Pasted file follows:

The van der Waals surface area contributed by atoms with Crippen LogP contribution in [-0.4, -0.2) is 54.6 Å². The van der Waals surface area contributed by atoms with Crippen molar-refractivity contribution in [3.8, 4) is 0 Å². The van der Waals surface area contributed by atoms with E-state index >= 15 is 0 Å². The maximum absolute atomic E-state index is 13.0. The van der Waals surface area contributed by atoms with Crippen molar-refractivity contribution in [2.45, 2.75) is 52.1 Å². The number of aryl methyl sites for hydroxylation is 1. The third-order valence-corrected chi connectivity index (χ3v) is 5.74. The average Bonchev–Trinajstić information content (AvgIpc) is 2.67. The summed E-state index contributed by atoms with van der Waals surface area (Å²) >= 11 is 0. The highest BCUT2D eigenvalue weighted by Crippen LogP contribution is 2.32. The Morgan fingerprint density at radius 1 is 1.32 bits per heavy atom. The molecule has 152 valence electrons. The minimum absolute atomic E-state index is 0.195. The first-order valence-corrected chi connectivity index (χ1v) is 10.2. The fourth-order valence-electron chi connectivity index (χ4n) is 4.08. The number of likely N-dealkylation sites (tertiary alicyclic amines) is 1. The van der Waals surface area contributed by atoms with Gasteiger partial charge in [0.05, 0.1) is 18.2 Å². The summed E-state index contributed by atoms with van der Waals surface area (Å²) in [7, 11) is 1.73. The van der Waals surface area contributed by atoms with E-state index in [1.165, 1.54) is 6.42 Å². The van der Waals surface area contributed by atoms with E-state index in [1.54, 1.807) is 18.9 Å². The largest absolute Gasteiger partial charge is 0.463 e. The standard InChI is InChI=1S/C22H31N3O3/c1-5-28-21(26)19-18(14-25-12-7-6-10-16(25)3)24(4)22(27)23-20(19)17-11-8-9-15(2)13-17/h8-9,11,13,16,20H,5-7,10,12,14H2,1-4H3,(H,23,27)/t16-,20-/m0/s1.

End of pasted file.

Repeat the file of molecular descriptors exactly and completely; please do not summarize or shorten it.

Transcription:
The van der Waals surface area contributed by atoms with Crippen LogP contribution in [-0.4, -0.2) is 54.6 Å². The van der Waals surface area contributed by atoms with Crippen molar-refractivity contribution in [3.8, 4) is 0 Å². The van der Waals surface area contributed by atoms with E-state index >= 15 is 0 Å². The maximum absolute atomic E-state index is 13.0. The van der Waals surface area contributed by atoms with Crippen molar-refractivity contribution in [2.45, 2.75) is 52.1 Å². The number of aryl methyl sites for hydroxylation is 1. The third-order valence-corrected chi connectivity index (χ3v) is 5.74. The average Bonchev–Trinajstić information content (AvgIpc) is 2.67. The summed E-state index contributed by atoms with van der Waals surface area (Å²) >= 11 is 0. The highest BCUT2D eigenvalue weighted by Crippen LogP contribution is 2.32. The Morgan fingerprint density at radius 1 is 1.32 bits per heavy atom. The molecule has 152 valence electrons. The minimum absolute atomic E-state index is 0.195. The first-order valence-corrected chi connectivity index (χ1v) is 10.2. The fourth-order valence-electron chi connectivity index (χ4n) is 4.08. The number of likely N-dealkylation sites (tertiary alicyclic amines) is 1. The van der Waals surface area contributed by atoms with Gasteiger partial charge in [0.05, 0.1) is 18.2 Å². The summed E-state index contributed by atoms with van der Waals surface area (Å²) in [7, 11) is 1.73. The van der Waals surface area contributed by atoms with E-state index in [1.165, 1.54) is 6.42 Å². The van der Waals surface area contributed by atoms with E-state index in [1.54, 1.807) is 18.9 Å². The largest absolute Gasteiger partial charge is 0.463 e. The standard InChI is InChI=1S/C22H31N3O3/c1-5-28-21(26)19-18(14-25-12-7-6-10-16(25)3)24(4)22(27)23-20(19)17-11-8-9-15(2)13-17/h8-9,11,13,16,20H,5-7,10,12,14H2,1-4H3,(H,23,27)/t16-,20-/m0/s1.